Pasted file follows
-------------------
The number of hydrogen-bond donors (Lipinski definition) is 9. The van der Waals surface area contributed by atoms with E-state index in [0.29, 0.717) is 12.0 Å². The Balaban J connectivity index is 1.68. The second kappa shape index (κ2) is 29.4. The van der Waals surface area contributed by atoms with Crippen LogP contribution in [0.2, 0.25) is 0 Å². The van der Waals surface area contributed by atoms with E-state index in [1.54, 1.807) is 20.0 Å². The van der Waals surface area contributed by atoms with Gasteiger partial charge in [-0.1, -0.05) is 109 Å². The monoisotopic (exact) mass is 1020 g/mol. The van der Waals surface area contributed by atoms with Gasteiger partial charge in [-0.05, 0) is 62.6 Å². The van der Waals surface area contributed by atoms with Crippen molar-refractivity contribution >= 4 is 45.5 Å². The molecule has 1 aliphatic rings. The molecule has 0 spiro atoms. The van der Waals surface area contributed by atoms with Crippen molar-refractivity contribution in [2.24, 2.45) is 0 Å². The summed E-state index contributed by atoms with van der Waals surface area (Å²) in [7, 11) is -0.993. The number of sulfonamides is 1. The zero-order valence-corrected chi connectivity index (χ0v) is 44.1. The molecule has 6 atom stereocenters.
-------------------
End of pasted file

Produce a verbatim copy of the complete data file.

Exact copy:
The number of hydrogen-bond donors (Lipinski definition) is 9. The van der Waals surface area contributed by atoms with E-state index in [0.29, 0.717) is 12.0 Å². The Balaban J connectivity index is 1.68. The second kappa shape index (κ2) is 29.4. The van der Waals surface area contributed by atoms with Crippen LogP contribution in [0.2, 0.25) is 0 Å². The van der Waals surface area contributed by atoms with E-state index in [1.54, 1.807) is 20.0 Å². The van der Waals surface area contributed by atoms with Gasteiger partial charge in [-0.1, -0.05) is 109 Å². The monoisotopic (exact) mass is 1020 g/mol. The van der Waals surface area contributed by atoms with Gasteiger partial charge in [-0.05, 0) is 62.6 Å². The van der Waals surface area contributed by atoms with Crippen molar-refractivity contribution >= 4 is 45.5 Å². The molecule has 1 aliphatic rings. The molecule has 0 spiro atoms. The van der Waals surface area contributed by atoms with Crippen molar-refractivity contribution in [2.24, 2.45) is 0 Å². The summed E-state index contributed by atoms with van der Waals surface area (Å²) in [7, 11) is -0.993. The number of sulfonamides is 1. The zero-order valence-corrected chi connectivity index (χ0v) is 44.1. The molecule has 6 atom stereocenters.